65 years ago today, the first Elvis Presley single, That’s All Right, was released by Sun Records. Only 7,000 copies of the record (with Blue Moon of Kentucky on the B-side) were published, enough to make it a local hit in Memphis, Tennessee. The performance later was hailed by Rolling Stone magazine as the first rock-and-roll record. LISTEN to the 1:57 tune… (1954)

Two weeks before this date, the 19-year-old Presley was invited to play with two session musicians to make his first commercial recording. He was fooling around on his guitar and began strumming the old blues numberplaying the song faster than the original version—and it came out great.

MORE Good News on this Day:

  • Brian May, Queen co-founder, guitarist, and songwriter, was born (1947)
  • Benedict Cumberbatch, the British actor best known for his Emmy-nominated portrayal of Sherlock Holmes on the series Sherlock, and his Oscar-nomination role as Alan Turing in The Imitation Game, was born (1976)
  • The Irish Republican Army declared a ceasefire, ending their 25-year campaign against British rule in Northern Ireland, following a pledge by the UK and Republic of Ireland to include Sinn Féin, the IRA’s political wing, in face-to-face peace talks (1997)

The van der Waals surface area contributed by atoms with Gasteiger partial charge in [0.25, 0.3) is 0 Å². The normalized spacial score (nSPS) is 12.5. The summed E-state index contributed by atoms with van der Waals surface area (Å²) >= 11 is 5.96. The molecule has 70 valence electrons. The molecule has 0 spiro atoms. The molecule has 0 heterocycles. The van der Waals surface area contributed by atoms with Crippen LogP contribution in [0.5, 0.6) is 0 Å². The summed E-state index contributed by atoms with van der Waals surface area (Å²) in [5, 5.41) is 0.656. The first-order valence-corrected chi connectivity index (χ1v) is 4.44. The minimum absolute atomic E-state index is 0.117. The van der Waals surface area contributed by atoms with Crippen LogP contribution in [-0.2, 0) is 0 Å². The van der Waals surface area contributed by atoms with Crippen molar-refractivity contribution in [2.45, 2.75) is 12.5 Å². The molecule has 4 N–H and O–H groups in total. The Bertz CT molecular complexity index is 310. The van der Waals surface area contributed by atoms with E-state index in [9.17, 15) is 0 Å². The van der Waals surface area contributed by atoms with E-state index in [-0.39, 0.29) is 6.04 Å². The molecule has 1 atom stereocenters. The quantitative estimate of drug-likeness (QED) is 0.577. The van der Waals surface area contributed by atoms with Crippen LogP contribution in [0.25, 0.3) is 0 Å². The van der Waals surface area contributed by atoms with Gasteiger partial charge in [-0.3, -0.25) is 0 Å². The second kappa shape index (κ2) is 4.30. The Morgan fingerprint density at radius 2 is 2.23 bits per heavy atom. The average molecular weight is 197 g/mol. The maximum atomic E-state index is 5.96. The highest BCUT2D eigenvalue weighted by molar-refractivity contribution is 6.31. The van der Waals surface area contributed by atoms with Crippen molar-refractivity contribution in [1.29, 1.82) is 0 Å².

• The TV drama “Mad Men” debuted, starring Jon Hamm and Elizabeth Moss on the AMC cable network (2007)

And, on this day in 1848, the women’s movement was born during the pioneering Women’s Rights Convention of Seneca Falls, New York.

Elizabeth Cady Stanton organized the two-day meeting during which they used the language of the Declaration of Independence to stake their claim to the rights they felt women were entitled to as American citizens. Stanton also introduced to the 300 men and women in attendance a radical idea for inclusion in the group’s declaration, the demand for a woman’s right to vote, “suffrage”. At that time, no women were allowed to vote anywhere on the planet, and many of the other women objected to the idea. They thought it was impossible.

Additionally, bloomers were introduced to the feminists gathered by Amelia Jenks Bloomer, according to fashion legend, who donned a pair at the conference. WATCH a cool video…

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